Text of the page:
And then, all too soon, the second set of blinding diamond rings burst through the lunar valleys, the eclipse glasses go back on, and totality is over. Which always raises the question heard throughout the crowd post-eclipse:

When’s the next one?

Well, the good news is, the United States will host a second total solar eclipse on April 8th, 2024, just seven years later! This path will run from the U.S. Southwest to New England, and crisscross the 2017 path right around Carbondale, Illinois.

Will the woo that surfaced around the approach of Comet ISON and the lunar tetrad of “blood Moon eclipses” rear its head in 2017? Ah, eclipses and comets seem to bring ‘em out of the woodwork, and 2017 will likely see a spike in the talking-head gloom and doom videos ala YouTube. Some will no doubt cite the “perfection” seen during total solar eclipses as proof of divine inspiration, though this is actually just a product of our vantage point in time and space. In fact, annular eclipses are slightly more common than total solars in our current epoch, and will become more so as the Moon slowly recedes from the Earth. And we recently noted in our post on the mutual phenomena of Jupiter’s moons that solar eclipses very similar to those seen from the Earth can also be spied from Callisto.

Heads up to any future interplanetary eclipse resort developer: Callisto is prime real estate.

Forget Mars... "Get your ass to totality!"
Forget Mars… “Get your ass to totality!” Credit: Great American Eclipse.

The 2017 total solar eclipse across America will be one for the history books, that’s for sure.

So get those eclipse safety glasses now, and be sure to keep ‘em handy through 2017 and onward to 2024!

-Read Dave Dickinson’s eclipse-fueled science fiction tales Shadowfall and Exeligmos.

A Hybrid Solar Eclipse Seen From Earth… and Space

The final eclipse for 2013 was a grand event, witnessed across the Atlantic and the heart of Africa this past Sunday. Like so many other photographers along the North American east coast, we were at the ready to greet the partially eclipsed Sun at dawn. And as the shadow of the Moon touched down, teams on land, air and sea were ready to meet with the fleeting umbra as it raced eastward towards sunset over the Horn of Africa region.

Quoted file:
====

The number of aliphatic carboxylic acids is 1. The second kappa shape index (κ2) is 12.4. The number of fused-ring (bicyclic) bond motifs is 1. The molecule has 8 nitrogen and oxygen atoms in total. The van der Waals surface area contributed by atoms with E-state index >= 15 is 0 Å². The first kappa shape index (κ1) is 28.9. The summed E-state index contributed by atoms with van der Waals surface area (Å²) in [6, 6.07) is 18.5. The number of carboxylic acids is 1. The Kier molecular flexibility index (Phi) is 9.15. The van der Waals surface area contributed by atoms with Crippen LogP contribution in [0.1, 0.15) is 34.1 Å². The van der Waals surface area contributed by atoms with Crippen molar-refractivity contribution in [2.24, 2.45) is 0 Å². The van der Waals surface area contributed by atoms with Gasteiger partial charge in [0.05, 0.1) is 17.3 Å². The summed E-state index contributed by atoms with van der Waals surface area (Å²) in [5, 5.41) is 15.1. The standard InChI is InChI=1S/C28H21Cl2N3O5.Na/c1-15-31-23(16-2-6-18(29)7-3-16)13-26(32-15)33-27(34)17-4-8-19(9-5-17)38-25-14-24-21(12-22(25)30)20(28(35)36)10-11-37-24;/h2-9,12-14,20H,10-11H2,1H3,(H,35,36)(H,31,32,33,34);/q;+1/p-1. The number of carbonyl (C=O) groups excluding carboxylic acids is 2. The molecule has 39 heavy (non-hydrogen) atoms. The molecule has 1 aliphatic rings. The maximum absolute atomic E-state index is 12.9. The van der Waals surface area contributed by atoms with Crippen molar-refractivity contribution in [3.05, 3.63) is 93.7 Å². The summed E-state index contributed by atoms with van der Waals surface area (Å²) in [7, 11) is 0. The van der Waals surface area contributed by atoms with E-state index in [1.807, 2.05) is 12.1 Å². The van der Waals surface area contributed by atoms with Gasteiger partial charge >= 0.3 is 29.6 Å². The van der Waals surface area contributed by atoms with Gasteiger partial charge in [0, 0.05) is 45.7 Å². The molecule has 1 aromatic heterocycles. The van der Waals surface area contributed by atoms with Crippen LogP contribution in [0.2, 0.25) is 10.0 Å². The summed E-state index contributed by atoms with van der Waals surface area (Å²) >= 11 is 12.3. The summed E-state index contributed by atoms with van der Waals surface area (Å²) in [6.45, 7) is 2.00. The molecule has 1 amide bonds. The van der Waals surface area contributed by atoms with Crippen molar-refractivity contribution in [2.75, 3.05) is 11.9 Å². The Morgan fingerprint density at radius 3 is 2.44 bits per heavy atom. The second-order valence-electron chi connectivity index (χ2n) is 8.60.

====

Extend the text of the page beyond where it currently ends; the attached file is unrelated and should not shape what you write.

But a fleet of spacecraft were also on hand to witness the rare spectacle as well. Turned earthward and sunward, these spacecraft documented not only the passage of the Moon’s shadow over the Earth, but recorded multiple partial solar eclipses from orbit as well.

The first view comes from the Roscosmos Electro-L satellite based in a geostationary orbit over the Indian Ocean:

Electro-L had captured such a view before, during the annular eclipse over Australia earlier this year in May. Roscosmos increased the frame capture rate of Electro-L to twice its usual speed for the sequence. As you watch the Earth pass from a waning gibbous to crescent phase, you can just see the umbra, or central shadow of the Moon, slide into view and come into contact with the sunset terminator over eastern Africa. You can also see the cloud cover that marks the dust storms that plagued eclipse-chasers based around the Lake Turkana region in Kenya.

One of the first public pictures of the umbra of the Moon as seen from space was taken from the Mir space station during a total solar eclipse in 1999. To our knowledge, such a feat has yet to be duplicated aboard the International Space Station. The phase angle of the ISS’s orbit during the eclipse was nearly perpendicular to the Sun-Moon-Earth syzygy, and unfavorable for this particular eclipse.